Posted tagged ‘fireworks’

Remember to Enjoy Fireworks Safely This Fourth!

June 30, 2016
One of the many area trashcans filled with the remains of Fourth of July celebrations in 2013.

One of the many area trashcans filled with the remains of Fourth of July celebrations in 2013.

With the Fourth of July upon us, remember that fireworks are not only fun, but need to be handled responsibly. Below are some safety tips from MPD (and you can download their flyer here).

Fireworks Safety

Whether you’re celebrating Independence Day or the New Year, a backyard barbecue or other family occasion, it is important to understand the laws regulating fireworks use in the District of Columbia. Use the chart below to become familiar with the fireworks that are permitted and prohibited in DC.

Prohibited

Article 27, DC Register, F-2700.1.1: The manufacture, storage, display, sale, setting off, or discharge of any firework listed below is prohibited in the District of Columbia.

  • Firecrackers of any kind or description
  • Any firework that explodes, such as cherry bombs, salutes, Roman candles, floral shells, artillery shells
  • Any firework intended to move after the piece is placed and fired; such as bottle rockets, parachutes, buzzbombs, pinwheels, helicopters, jumping jacks
  • Sparklers more than 20 inches (50mm) in length
  • Any firework that contains mercury, arsenic, tetryl, phosporous, sulphocyanide, magnesium, potassium picrate, gallic acid, chlorate of potash and sugar, or any highly oxidizing agent
  • Any firework having a side fuse, or a fuse inserted at any point along the length of the firework
  • Any firework found by the code official to be dangerous to the safety of persons or property

Permitted

Article 27, District of Columbia Register, F-2700.1.2): The fireworks listed below are permitted to be stored, displayed, sold, delivered, used, and possessed in accordance with the provisions of this article.

  • Any firework specifically excepted in this article
  • Toy paper caps containing not more than twenty-five hundredths (0.25) of a grain of explosive composition per cap
  • Sparklers not more than 20 inches (50mm) in length
  • Torches, cones
  • Box fires, fountains
  • Dip-sticks, non-poisonous snakes
  • Paper novelty items, colored lights

Goodbye Fourth of July

July 5, 2013
One of the many, and I do mean many, area trashcans filled with the remains of Fourth of July Celebrations.

One of the many, and I do mean many, area trashcans filled with the remains of Fourth of July Celebrations.

I hope everyone had a great Fourth of July. Whether you spent it at the old Soldiers’ Home, down on the National Mall, or just in the neighborhood with family and friends, I’m sure you have a night full of fireworks.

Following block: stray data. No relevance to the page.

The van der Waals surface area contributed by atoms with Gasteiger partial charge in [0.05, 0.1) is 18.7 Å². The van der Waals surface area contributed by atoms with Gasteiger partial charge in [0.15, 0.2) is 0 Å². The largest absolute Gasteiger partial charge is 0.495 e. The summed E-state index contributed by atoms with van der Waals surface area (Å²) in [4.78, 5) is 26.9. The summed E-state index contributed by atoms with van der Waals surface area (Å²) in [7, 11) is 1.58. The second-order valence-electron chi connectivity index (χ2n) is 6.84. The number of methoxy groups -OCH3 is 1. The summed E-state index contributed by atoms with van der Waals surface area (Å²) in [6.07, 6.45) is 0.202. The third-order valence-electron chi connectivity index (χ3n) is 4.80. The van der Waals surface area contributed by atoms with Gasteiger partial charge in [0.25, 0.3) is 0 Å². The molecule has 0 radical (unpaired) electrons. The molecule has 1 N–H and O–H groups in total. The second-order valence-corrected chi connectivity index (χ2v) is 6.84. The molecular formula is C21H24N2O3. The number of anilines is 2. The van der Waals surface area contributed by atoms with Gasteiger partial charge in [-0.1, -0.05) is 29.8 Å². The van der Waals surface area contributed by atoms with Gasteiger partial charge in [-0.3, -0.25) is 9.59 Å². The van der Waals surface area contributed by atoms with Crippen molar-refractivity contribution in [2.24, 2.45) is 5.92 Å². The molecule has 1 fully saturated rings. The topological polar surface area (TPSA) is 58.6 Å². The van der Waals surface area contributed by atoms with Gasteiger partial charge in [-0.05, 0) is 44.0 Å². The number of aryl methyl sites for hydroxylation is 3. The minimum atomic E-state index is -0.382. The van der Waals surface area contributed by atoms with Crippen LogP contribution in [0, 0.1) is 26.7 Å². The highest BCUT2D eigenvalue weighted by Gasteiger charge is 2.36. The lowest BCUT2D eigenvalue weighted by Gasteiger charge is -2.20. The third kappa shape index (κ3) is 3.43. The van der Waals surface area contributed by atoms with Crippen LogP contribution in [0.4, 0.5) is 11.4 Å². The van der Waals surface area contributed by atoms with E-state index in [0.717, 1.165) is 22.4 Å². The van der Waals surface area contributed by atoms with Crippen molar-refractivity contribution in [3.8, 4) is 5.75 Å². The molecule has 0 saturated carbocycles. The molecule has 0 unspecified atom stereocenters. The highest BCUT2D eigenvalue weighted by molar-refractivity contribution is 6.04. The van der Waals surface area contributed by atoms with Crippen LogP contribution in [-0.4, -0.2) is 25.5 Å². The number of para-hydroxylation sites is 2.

In walking around the community today, I saw many examples of private fireworks displays in the form of overflowing trashcans.

I also found the following video of the Mall celebration from YouTube user iamgoddard for those that celebrated elsewhere.

Where to Purchase Fireworks in the District of Columbia – 2013

July 2, 2013

I found DCRA’s Interactive map of fireworks sales locations licensed and permitted for the 2013 fireworks sales season of interest and have included it below. Once you have navigated to the map, click on an icon (orange circle) to see the address and licensee.

Click on map for interative version.

Click on map for interative version.

Fireworks Facts and Safety Tips

June 30, 2011

One of many city trash cans filled to the brim after last year's 4th of July

MPD reminds residents that before they purchase an expensive haul of fireworks, make sure that you can legally ignite and use them in the District. In general, any firework that explodes is illegal in the city. Any person found using or in the possession of illegal fireworks in D.C. could face fines and penalties of up to $2,000 and/or arrest for further prosecution.

The types of fireworks that cause the most injuries include firecrackers, sparklers, and rockets. Sparklers were associated with over half of the estimated injuries among children under 5 years. Children 14 years and younger sustain about 45% of firework related injuries each year.
Characteristics of Illegal Fireworks

An illegal firework as defined in Article 27 of the D.C.
Official Code may have any of the following traits:

  1. Any firework that moves;
  2. Any firework that explodes;
  3. Any firework that emits a spark or flame greater than 12 feet;
  4. Any firework that has a side-mounted fuse or a fuse inserted at any point along the length of the product’s surface;
  5. Any firework that contains mercury (Hg), arsenic (Ar), magnesium (Mg), phosphorus (Ph), or any other highly-oxidizing agent;
  6. Any firework that the Fire Marshal considers to be dangerous to the safety of any person or property;

For more information visit the MPD website or click on the image below.

Share


%d bloggers like this: